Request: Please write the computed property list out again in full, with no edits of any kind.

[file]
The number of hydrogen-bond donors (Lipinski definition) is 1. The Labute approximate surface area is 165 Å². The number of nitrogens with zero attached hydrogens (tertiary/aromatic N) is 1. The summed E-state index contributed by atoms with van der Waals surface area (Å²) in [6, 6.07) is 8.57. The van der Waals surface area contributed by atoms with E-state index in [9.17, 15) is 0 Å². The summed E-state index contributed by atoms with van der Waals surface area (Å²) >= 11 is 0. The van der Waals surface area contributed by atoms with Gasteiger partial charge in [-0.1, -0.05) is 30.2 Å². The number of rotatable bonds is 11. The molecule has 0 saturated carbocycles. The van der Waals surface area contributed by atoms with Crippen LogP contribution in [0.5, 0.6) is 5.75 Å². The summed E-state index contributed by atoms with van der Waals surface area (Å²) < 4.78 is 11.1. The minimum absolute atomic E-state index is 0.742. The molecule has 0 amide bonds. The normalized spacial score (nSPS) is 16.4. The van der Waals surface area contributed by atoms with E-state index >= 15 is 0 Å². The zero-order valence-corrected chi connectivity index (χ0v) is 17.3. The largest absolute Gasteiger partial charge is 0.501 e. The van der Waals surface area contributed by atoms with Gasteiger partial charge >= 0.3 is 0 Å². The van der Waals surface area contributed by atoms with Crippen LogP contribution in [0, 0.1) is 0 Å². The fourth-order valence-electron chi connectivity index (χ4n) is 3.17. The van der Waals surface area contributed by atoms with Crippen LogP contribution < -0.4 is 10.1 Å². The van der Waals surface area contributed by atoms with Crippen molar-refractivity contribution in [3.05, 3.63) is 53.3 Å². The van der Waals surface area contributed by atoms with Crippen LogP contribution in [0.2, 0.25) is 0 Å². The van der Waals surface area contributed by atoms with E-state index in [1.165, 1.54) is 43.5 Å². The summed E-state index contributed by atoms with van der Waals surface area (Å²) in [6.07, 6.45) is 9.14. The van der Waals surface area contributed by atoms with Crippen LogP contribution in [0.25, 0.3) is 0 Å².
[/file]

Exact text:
The number of hydrogen-bond donors (Lipinski definition) is 1. The Labute approximate surface area is 165 Å². The number of nitrogens with zero attached hydrogens (tertiary/aromatic N) is 1. The summed E-state index contributed by atoms with van der Waals surface area (Å²) in [6, 6.07) is 8.57. The van der Waals surface area contributed by atoms with E-state index in [9.17, 15) is 0 Å². The summed E-state index contributed by atoms with van der Waals surface area (Å²) >= 11 is 0. The van der Waals surface area contributed by atoms with Gasteiger partial charge in [-0.1, -0.05) is 30.2 Å². The number of rotatable bonds is 11. The molecule has 0 saturated carbocycles. The van der Waals surface area contributed by atoms with Crippen LogP contribution in [0.5, 0.6) is 5.75 Å². The summed E-state index contributed by atoms with van der Waals surface area (Å²) < 4.78 is 11.1. The minimum absolute atomic E-state index is 0.742. The molecule has 0 amide bonds. The normalized spacial score (nSPS) is 16.4. The van der Waals surface area contributed by atoms with E-state index >= 15 is 0 Å². The zero-order valence-corrected chi connectivity index (χ0v) is 17.3. The largest absolute Gasteiger partial charge is 0.501 e. The van der Waals surface area contributed by atoms with Gasteiger partial charge >= 0.3 is 0 Å². The van der Waals surface area contributed by atoms with Crippen LogP contribution in [0, 0.1) is 0 Å². The fourth-order valence-electron chi connectivity index (χ4n) is 3.17. The van der Waals surface area contributed by atoms with Crippen LogP contribution < -0.4 is 10.1 Å². The van der Waals surface area contributed by atoms with Crippen molar-refractivity contribution in [3.05, 3.63) is 53.3 Å². The van der Waals surface area contributed by atoms with Crippen LogP contribution in [0.2, 0.25) is 0 Å². The van der Waals surface area contributed by atoms with E-state index in [1.165, 1.54) is 43.5 Å². The summed E-state index contributed by atoms with van der Waals surface area (Å²) in [6.07, 6.45) is 9.14. The van der Waals surface area contributed by atoms with Crippen LogP contribution in [0.25, 0.3) is 0 Å².